luck be a … mango mousse tart
Do you believe in luck? Most of us have felt it some times in our life yet it’s an unexplainable force. What is luck? Is it some kind of nature’s law or is there a fairy godmother who bestows luck on certain individuals?
I regard luck as an energy booster in a particular time and space, much like nice weather—it uplifts our mood.
One day last week, though, was one of those rollercoaster moments. I tried not to give into the negative energy and shift gear to a different pace to clear my thoughts; step back, slow down to breath, and find some peace. I envisioned a meadow of spring flowers with a light breeze and a warm sun.
In that tranquility, an image of a Mango Mousse Tart came to me. My luck was being able to make it.
Mango Mousse Tart
- 1 large egg yolk
- 1 tablespoon heavy cream
- 1/2 teaspoon pure vanilla extract
- 1-1/4 cups (6-1/4 ounces) unbleached all-purpose flour, extra for dusting
- 2/3 cup (2-5/8 ounces) confectioners’ sugar
- 1/4 teaspoon fine sea salt
- 8 tablespoons (4ounces/1 stick) unsalted butter, very cold cut into 3/4-inch cubes
- 2 cups mango purée
- 1 cup (4 ounces) confectioners’ sugar
- 6-1/2 silver gelatin sheets or 3 tablespoons + 2 teaspoons powdered gelatin
- 2 cups heavy cream
Coconut Whipped Cream
- 1/2 cup chilled Trader Joe’s coconut cream or coconut milk (do not shake, use solid off the top)
- 2 tablespoons confectioners’ sugar
- 1/4 teaspoon coconut extract
- Mango Mousse Tarts
- Mango Mousse domes
- Coconut Whipped Cream
- Toasted Coconut flakes (optional)
- Sugar flowers and pearls (optional)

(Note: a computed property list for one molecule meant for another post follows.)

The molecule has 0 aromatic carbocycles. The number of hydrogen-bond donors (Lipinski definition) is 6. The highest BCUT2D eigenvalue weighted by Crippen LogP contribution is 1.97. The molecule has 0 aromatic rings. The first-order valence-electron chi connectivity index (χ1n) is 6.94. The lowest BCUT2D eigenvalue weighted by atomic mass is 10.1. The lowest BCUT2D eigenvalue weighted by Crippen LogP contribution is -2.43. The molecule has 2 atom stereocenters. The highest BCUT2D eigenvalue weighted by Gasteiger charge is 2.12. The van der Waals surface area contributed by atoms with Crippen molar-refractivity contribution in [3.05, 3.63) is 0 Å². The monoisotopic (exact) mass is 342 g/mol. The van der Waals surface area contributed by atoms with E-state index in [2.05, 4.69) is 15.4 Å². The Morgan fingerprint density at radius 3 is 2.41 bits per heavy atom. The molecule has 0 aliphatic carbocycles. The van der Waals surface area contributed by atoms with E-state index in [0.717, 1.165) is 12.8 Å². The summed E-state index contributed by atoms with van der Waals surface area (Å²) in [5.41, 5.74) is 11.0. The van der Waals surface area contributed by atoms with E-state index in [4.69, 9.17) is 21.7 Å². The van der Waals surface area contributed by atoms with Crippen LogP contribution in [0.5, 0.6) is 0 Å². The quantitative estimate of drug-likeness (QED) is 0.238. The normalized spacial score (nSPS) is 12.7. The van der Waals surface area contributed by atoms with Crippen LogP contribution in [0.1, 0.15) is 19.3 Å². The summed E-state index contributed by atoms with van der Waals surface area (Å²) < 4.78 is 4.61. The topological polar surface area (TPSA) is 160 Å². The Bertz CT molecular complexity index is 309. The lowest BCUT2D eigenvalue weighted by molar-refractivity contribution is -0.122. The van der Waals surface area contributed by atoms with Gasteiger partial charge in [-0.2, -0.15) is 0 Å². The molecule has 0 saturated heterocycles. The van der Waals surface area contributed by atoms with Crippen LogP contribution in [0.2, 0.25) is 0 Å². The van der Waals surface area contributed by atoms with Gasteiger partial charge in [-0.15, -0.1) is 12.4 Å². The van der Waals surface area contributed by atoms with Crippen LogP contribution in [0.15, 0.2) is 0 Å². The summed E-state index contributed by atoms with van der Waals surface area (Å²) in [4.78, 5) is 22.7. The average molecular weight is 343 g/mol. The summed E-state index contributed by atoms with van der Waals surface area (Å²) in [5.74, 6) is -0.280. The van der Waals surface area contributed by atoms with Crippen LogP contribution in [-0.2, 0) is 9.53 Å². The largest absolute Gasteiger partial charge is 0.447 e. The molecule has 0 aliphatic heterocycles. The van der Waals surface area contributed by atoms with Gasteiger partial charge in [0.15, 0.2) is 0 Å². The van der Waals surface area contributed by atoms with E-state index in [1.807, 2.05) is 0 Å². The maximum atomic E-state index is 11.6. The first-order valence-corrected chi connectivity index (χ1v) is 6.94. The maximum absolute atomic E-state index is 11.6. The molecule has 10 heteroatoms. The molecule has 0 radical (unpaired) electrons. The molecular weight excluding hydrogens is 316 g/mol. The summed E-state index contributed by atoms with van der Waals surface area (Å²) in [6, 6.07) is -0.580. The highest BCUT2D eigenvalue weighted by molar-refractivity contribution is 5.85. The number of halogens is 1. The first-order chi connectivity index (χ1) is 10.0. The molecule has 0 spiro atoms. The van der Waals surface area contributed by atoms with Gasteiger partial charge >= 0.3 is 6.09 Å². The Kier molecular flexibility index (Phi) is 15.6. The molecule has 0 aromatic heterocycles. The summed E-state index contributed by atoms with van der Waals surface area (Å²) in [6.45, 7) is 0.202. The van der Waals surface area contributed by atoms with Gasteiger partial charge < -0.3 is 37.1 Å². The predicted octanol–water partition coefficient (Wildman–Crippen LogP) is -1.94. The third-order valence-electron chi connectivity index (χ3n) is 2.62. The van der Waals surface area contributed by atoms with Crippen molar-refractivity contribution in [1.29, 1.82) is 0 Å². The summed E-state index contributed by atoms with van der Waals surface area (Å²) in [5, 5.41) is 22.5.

1. Whisk together yolk, cream, and vanilla in small bowl; set aside. In bowl of food processor, fitted with steel blade, pulse flour, sugar, and salt to combine. Scatter butter pieces over flour mixture; pulse to cut butter into flour until mixture resembles coarse meal, about fifteen 1-second pulses. With machine running, add egg mixture and process until dough just barely comes together, about 25 seconds. Divide dough into six equal portions and press each portion into a small disk. Wrap in plastic and refrigerate at least 2 hours.
2. Unwrap dough, lightly flour surface roll out dough and line six 4-inch tart pans. Freeze dough 30 minutes.
3. Adjust oven rack to lower-middle position; heat oven to 375℉. Place chilled tart shell on baking sheet; press a 6-inch square of foil inside each tart shell and fill with pie weights. Bake for 20 minutes, rotating halfway through baking time. Carefully remove foil and weights by gathering edges of foil and pulling up and out; continue to bake until shells are golden brown, about 5 minutes longer. Remove from heat and cool on cooling rack completely.
1. Soak gelatin sheets in ice water until softened, about 10 minutes. Squeeze gently to remove excess water and set aside.
2. Combine mango purée and sugar in a medium saucepan, whisk to combine and bring it to a simmer. Add gelatin and whisk to fully combine. Pour mango mixture into a large bowl, set aside to cool for 30 minutes.
3. In the bowl of a stand mixer fitted with a whisk attachment, whisk heavy cream to soft peak on medium-high speed. Fold some whipped cream to the mango mixture to lighten. Fold in remaining whipped cream until no remaining white streaks of whipped cream are visible. Pour some mango mixture into prepared tart shells to almost level with edge. Spoon remaining mango mixture into cavities of 3-inch dome silicon mold. Refrigerate filled tart shells and freeze silicon molds to set, at least one hour.
Coconut Whipped Cream
1. Combine coconut cream and sugar in a medium bowl and whisk to stiff peak. Place whipped cream into pipping bag fitted with tip of your choice.
1. Release mango mousse domes for silicon mold and place on top of prepared tarts. Pipe coconut whipped cream along the edges or however you like. Decorate with flowers and pearls (if use).